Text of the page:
A Framework to Meet Your Needs
Working with the PCF CLI tools for someone not familiar with the Microsoft Azure ecosystem was quite a hurdle. As a side note, PCF CLI at the time of writing is not cross-platform and only available on Windows 10. During the course of development, I needed to create various entities, build Power Apps model-driven app, and provision environments. Being a complete novice in the environment made these steps confusing and frustrating.
With generous assistance from a seasoned PowerApps developer, I was able to follow the tutorial to create a horizontal slider straight out of jQuery UI that was ready to be customized via CSS. To demonstrate how the new control incorporated CSS, I added color to the slider handle.
Building a Customized PowerApp
The exercise I used to publish a custom component in PCF was relatively simple. PCF CLI allows a developer to make something that doesn’t exist in the list of out-of-the-box controls. For example, a map control built with the OpenLayers library, loading a tileset from a selection in a PowerApps form, and then allowing the user to draw geometries on the map control and automatically calculating the land area of the shapes. I would advise using the out-of-the-box controls whenever possible, but when a custom component is necessary, I would suggest the following based on what I learned:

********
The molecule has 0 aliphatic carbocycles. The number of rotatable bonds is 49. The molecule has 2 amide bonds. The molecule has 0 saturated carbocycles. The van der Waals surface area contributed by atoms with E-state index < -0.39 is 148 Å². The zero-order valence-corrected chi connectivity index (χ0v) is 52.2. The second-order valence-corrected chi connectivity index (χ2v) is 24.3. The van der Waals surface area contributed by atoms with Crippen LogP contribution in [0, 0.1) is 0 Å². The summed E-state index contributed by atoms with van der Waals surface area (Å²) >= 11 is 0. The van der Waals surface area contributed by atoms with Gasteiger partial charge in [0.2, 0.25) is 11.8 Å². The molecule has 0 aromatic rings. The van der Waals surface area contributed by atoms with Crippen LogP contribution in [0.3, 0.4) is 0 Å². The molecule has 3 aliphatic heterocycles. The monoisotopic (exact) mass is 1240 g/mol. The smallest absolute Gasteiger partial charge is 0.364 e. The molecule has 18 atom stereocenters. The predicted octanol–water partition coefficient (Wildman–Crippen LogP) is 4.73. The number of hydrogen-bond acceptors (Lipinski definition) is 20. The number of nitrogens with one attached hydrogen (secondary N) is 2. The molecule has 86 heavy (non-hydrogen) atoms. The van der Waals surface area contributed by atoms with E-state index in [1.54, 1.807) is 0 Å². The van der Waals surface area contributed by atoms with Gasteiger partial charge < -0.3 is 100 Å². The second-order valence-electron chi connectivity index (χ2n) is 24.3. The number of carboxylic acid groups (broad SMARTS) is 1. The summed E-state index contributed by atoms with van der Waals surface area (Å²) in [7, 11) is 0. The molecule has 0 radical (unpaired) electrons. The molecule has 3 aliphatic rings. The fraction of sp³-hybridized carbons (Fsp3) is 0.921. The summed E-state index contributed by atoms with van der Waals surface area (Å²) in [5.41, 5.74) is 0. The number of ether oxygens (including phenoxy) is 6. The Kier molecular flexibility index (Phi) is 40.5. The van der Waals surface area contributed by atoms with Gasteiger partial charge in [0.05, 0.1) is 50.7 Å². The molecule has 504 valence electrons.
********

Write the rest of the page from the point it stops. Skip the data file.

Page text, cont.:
- Use a CSS pre-processor. They are industry standard and can help simplify all but the least complex styles.
- Start out simple. Add complexity once you are sure your component builds properly.
- Make sure to use the CLI testing environment to preview your control. You don’t have to publish the control, add it to a model-driven app, etc. to see it work.